Theresa May has been accused of jeopardising the government's "pro-business" agenda because of the slow pace of slashing red tape at the Home Office.
Tory business minister Michael Fallon and Lib Dem business secretary Vince Cable sent the home secretary a "scathing letter" warning her that the Home Office's progress was a "risk" to the government's deregulation efforts, the Financial Times reported.
This government spat is not the first time Fallon and May have been at odds; in June the business minister stirred rumours that the home secretary had "leadership ambitions".
Asked if he could persuade May to buy more British cars at the Home Office as "it might even help her leadership ambitions", Fallon responded to gasps: "They may not need that much help."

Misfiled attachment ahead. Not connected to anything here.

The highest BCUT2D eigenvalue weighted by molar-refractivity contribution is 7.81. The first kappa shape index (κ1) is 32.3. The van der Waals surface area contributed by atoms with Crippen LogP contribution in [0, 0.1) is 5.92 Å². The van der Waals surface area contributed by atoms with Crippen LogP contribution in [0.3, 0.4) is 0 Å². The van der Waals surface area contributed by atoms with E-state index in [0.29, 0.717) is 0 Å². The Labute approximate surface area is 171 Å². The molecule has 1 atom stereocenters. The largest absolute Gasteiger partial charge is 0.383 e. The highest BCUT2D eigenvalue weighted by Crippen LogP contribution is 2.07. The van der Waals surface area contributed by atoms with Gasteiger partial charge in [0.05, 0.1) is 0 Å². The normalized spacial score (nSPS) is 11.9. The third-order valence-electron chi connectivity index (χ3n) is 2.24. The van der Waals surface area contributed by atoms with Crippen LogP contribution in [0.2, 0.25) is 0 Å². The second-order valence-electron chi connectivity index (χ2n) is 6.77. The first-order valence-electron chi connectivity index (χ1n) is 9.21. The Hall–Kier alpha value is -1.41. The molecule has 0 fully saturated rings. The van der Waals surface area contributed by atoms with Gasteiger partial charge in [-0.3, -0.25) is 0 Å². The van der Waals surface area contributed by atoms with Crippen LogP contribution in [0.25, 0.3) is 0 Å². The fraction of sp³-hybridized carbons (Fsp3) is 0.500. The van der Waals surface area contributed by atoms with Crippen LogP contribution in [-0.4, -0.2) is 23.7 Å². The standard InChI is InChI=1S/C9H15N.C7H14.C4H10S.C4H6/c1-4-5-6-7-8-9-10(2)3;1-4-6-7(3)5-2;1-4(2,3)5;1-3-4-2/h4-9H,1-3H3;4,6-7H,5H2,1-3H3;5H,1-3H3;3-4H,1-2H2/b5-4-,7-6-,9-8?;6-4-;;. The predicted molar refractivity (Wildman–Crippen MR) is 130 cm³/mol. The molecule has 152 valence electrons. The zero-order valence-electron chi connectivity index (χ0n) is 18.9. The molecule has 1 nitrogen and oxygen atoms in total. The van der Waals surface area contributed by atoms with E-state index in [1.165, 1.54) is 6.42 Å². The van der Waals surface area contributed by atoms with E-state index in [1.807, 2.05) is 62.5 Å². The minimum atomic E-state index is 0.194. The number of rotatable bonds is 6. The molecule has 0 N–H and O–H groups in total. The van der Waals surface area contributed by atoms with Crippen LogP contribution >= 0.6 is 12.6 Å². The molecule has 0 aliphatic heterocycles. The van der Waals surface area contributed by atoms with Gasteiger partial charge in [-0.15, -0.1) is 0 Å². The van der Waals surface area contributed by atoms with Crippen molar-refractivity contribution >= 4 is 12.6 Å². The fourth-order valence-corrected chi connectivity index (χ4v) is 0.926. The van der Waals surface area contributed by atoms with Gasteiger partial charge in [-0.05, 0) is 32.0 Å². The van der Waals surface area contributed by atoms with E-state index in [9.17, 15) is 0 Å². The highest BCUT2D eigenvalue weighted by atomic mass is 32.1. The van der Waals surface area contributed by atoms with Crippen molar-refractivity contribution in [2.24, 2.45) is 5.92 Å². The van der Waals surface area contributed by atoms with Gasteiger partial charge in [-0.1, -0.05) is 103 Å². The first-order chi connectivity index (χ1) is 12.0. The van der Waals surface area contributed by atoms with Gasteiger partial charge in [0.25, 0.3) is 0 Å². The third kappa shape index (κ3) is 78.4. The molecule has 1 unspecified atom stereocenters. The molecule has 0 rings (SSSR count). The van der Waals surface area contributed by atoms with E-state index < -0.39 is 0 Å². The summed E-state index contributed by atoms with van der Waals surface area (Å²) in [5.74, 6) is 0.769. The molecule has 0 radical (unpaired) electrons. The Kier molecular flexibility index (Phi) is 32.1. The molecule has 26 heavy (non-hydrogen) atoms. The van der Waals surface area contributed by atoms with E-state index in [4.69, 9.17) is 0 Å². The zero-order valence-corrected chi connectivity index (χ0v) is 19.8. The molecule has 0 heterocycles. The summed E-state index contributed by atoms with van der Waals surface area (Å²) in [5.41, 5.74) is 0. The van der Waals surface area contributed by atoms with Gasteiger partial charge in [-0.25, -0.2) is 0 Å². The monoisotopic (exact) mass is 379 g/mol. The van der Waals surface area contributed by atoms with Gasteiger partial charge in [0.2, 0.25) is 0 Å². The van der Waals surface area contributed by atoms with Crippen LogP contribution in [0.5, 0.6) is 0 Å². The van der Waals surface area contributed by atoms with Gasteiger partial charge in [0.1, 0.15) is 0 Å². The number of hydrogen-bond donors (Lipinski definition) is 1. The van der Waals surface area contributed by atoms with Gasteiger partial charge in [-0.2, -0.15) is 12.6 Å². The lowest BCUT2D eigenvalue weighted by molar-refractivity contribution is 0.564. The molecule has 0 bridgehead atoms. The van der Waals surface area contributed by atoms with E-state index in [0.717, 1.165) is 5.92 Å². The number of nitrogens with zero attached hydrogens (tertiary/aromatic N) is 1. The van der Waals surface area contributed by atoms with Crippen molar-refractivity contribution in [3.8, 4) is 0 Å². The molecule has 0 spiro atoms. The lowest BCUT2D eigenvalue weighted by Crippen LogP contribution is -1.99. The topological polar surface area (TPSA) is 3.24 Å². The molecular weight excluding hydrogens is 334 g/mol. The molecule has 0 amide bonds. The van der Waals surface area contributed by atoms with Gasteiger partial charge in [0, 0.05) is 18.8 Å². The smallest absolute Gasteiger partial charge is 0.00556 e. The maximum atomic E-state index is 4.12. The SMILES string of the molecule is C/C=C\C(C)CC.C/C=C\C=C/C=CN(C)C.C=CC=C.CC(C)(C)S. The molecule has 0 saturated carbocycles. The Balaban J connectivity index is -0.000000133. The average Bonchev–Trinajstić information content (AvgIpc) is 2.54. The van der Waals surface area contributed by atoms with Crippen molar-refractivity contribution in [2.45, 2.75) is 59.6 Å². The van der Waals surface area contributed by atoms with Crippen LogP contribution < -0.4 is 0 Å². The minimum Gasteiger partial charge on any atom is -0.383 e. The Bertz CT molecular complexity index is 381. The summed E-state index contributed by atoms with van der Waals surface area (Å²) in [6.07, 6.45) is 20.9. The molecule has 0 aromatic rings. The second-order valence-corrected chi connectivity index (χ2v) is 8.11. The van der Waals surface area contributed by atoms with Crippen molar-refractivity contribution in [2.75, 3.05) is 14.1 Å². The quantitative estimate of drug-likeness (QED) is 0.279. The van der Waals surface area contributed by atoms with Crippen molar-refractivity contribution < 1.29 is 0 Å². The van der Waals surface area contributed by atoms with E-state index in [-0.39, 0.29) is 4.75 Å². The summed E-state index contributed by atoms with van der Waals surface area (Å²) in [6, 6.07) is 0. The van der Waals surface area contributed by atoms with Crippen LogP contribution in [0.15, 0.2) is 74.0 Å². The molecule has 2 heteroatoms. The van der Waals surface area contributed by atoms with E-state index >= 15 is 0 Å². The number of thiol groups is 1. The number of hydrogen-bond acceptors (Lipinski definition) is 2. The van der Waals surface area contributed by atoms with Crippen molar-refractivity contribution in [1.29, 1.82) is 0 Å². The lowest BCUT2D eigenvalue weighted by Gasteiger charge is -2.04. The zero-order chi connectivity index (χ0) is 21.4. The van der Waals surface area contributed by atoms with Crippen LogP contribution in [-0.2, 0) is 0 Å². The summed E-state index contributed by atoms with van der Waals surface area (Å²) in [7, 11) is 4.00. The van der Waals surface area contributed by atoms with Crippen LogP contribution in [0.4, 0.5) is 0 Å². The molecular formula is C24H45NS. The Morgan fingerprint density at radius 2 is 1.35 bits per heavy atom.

Coalition ministers have pledged to leave office having reduced the overall burden of regulation. However, May has shied away from cutting red tape in areas like the UK Border Agency for fear that it could open up weaknesses in the immigration system.
A Home Office spokesperson said: "We have addressed specific crimes that are problematic for business – like metal theft. Legitimate colleges and universities have benefited from the regulations we introduced to tackle the bogus colleges that used to sell immigration, not education."